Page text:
Michelle Poonawalla tells how art and technology empower women

Shefali Saxena Tuesday 02nd March 2021 12:35 EST
Michelle Poonawalla 

Michelle Poonawalla is an artist who lives and works between London, UK, and Pune, India. Poonawalla’s works explore universal, socially engaged topics that resonate with a diverse range of audiences, creating powerful memories and moving experiences. Her practice combines cutting-edge technology and traditional artistic mediums in an emotionally charged and poetic form; often utilizing sound, video mapping, projection, motion sensors and other techniques to bring her innovative paintings and installations to life. 


Her seminal piece, Introspection (2018), is a striking, immersive experiential artwork which leaves many viewers moved and affected, whilst inspiring them to take action in their own lives. More recently Poonawalla has begun exploring work with shorter digital format films. Her 3min 36 second film Circle of Life addresses the idea of memory was exhibited at the 7th Mediations Biennale in Poland. Poonawalla is currently exhibiting work in The Tangible Imaginative at Tao Art Gallery, Mumbai. In an exclusive interview with the newsweekly she spoke about her artwork, her process and her thoughts on belonging to a globally famous family. 


When asked if there’s a difference between how men and women view art from different lenses, she said, “Generally, I do not differentiate between a man and a woman. No one knows what or how anyone thinks. I think art comes from one’s own thoughts, experiences and beliefs.” 


We also explored the kind of training, support or preparation Michelle thinks women need, to pursue art as a career, especially women of colour. Commenting on that she said, “Training is always the same- be it for a man or a woman. It is the same classroom where there are boys and girls, people from different backgrounds and diverse cultures. The training is same for all, irrespective of gender, colour or race of an individual.” 


If she were to paint a series of portraits on Asian Women, Poonawalla thinks that she would personally select subjects that SPEAK. “There are several factors like the expression, the portrait and the detail of the face which are exceptionally important to tell the right story,” she added.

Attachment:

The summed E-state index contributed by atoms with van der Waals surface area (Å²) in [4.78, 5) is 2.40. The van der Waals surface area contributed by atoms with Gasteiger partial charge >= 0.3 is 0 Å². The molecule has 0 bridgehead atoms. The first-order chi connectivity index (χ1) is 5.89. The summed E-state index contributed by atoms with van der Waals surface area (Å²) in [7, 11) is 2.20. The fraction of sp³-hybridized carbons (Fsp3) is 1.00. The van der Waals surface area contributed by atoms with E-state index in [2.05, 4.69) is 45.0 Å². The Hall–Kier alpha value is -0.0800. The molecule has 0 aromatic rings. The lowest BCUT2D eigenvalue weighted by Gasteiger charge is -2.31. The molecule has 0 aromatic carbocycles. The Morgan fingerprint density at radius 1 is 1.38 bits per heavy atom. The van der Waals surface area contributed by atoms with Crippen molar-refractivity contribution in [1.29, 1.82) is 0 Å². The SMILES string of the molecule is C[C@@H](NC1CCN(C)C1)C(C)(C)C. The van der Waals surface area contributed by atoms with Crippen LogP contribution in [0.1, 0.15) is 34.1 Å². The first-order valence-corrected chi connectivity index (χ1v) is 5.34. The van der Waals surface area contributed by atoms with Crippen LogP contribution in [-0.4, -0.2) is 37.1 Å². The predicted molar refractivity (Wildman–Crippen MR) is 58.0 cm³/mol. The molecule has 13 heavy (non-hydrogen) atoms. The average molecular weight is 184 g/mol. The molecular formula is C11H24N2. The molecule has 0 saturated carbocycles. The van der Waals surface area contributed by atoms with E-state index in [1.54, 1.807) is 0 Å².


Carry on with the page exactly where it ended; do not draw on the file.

Only a small percentage of Asian Women are well-versed with technology when it comes to art and creativity. Being technically sound minded and having the right resources can hence be quite empowering. Poonawalla agrees. “I would agree that I have been fortunate enough to work on projects using video mappings and other video works, which is an expensive medium to be in. Having said that, I also strongly believe that the art world is a difficult place to be in, irrespective of a technological background. We need to have an increase in galleries, platforms and spaces for exhibitions,” she said. 


Michelle has stood out and made her own mark despite belonging to a family that has various popular and successful names that are known worldwide. But what makes her secure and independent? Michelle said, “I believe talent can’t be procured. I constantly had to prove myself over and above who and what my family name is. I was inspired by my grand-father to be an artist, he shared his prized technique of oil painting only with me. This led me to think- I cannot lead a lifetime doing nothing with what I know and my talent.”


“Determination is the key to success. I always believe if you want something you have to put in the hard-work and go after what you believe and want to achieve. I desired the legacy to live on due to which I was willing and determined to prove myself, no matter any hurdles or what anyone said,” she told the newsweekly. 

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